Given a qubit state $|\psi\rangle \in \mathcal{H}$, and two bipartite general mixed states $\rho$ and $\sigma$, such that, $$\langle \psi|\otimes \langle \psi|\rho - \sigma |\psi\rangle \otimes |\psi \rangle \ \leqslant \epsilon$$ Now suppose the reduced state of $\rho, \sigma$ be such that, $$ \rho_r = Tr_1(\rho) = Tr_2(\rho), \hspace{5mm} \sigma_r = Tr_1(\sigma) = Tr_2(\sigma)$$ Then can we say something about the closeness of the reduced state in terms of epsilon? In other words, $$\langle \psi| \rho_r - \sigma_r|\psi\rangle \leqslant ? $$

  • 1
    $\begingroup$ Can you explain (otherwise edit) the notation $|\psi\rangle \in SU(2)$ since it is not commonplace? $\endgroup$ – keisuke.akira Jul 13 '20 at 9:07
  • $\begingroup$ I think you could use a distance measure to compare how close the states are considering distance measures are used to check for distinguishability. In Nielsen & Chuang, there's some discussion about how the distance measures decrease when a system is partially traced over i.e. the distinguishability further decreases or stays the same, $\endgroup$ – Purva Thakre Jul 13 '20 at 19:50
  • $\begingroup$ Hi Purva, the closeness notion that I was looking for with respect to a fixed state $|\psi\rangle$. This is a weak notion of distinguishability. And as DaftWullie wrote in the answer, it is not possible to give non-trivial measure of the closeness of the reduced state with respect to the state $|\psi\rangle$. If, alternatively, I had the notion of distinguishability over trace 1 norm (which is the maximum overlap of $\rho - \sigma$ with $|\psi\rangle$, where the choice of state $|\psi\rangle$ is over entire bloch sphere, then I could be able to make statements about the reduced density matrix. $\endgroup$ – Niraj Kumar Jul 14 '20 at 4:38

No, there's not a lot you can say. Consider these two cases, both with $\epsilon=0$.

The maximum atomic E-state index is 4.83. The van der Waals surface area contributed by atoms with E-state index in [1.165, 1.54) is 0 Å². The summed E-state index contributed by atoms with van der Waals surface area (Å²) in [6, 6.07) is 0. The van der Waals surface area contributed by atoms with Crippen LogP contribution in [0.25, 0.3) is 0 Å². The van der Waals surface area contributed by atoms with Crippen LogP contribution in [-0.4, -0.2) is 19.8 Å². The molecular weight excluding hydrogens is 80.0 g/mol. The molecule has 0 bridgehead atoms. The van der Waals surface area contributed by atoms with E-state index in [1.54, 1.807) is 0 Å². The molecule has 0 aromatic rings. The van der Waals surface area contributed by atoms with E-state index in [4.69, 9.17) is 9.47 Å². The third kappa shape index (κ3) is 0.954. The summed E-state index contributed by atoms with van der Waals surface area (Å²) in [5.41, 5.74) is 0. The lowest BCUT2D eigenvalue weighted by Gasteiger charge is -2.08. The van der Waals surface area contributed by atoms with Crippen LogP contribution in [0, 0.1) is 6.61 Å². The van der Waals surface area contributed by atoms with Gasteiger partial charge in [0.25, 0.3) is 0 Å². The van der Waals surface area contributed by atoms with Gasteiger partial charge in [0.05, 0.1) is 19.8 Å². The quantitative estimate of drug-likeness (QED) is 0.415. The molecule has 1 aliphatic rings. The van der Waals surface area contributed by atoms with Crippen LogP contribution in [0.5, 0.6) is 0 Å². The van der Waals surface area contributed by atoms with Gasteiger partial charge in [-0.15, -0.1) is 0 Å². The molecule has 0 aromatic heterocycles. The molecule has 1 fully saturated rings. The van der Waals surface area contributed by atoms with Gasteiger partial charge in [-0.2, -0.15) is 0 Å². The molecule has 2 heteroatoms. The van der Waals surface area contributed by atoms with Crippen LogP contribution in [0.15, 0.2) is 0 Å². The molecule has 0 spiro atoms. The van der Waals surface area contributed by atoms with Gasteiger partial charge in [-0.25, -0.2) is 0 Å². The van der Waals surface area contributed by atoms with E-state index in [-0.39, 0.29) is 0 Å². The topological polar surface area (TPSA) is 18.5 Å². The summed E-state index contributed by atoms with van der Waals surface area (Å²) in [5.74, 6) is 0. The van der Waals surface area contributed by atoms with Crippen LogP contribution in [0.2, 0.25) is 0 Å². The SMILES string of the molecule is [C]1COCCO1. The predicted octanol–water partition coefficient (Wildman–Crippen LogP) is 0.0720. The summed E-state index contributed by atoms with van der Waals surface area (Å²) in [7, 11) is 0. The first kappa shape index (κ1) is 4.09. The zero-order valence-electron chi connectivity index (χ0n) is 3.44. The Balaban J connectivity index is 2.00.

First, the obvious one, $\rho=\sigma=|\psi\rangle\langle\psi|\otimes |\psi\rangle\langle\psi|$. Clearly $\rho_r-\sigma_r=0$.

Second, let $|\psi^\perp\rangle$ be orthogonal to $|\psi\rangle$. You can have $$\rho=(|\psi\rangle\langle\psi|\otimes |\psi^\perp\rangle\langle\psi^\perp|+|\psi^\perp\rangle\langle\psi^\perp|\otimes |\psi\rangle\langle\psi|)/2$$ and $$\sigma=|\psi^\perp\rangle\langle\psi^\perp|\otimes |\psi^\perp\rangle\langle\psi^\perp|.$$ Now you have $$ \langle\psi|\rho_r-\sigma_r|\psi\rangle=\frac12, $$ which is more or less as far away as you can get.

  • $\begingroup$ Hi DaftWullie, in your proof, you have not considered the property that the reduced state of $\rho$ (or $\sigma$) obtained by tracing either the first subsystem or the second subsystem is the same. $\endgroup$ – Niraj Kumar Jul 13 '20 at 7:07
  • $\begingroup$ Ah, sorry. Missed that aspect. $\endgroup$ – DaftWullie Jul 13 '20 at 7:13
  • 1
    $\begingroup$ Does that fix it? $\endgroup$ – DaftWullie Jul 13 '20 at 7:17
  • $\begingroup$ Thank you DaftWullie. This indeed shows that if some more information is known about $\rho$ and $\sigma$, then one can hope for something better. $\endgroup$ – Niraj Kumar Jul 13 '20 at 7:27

Your Answer

By clicking “Post Your Answer”, you agree to our terms of service, privacy policy and cookie policy

Not the answer you're looking for? Browse other questions tagged or ask your own question.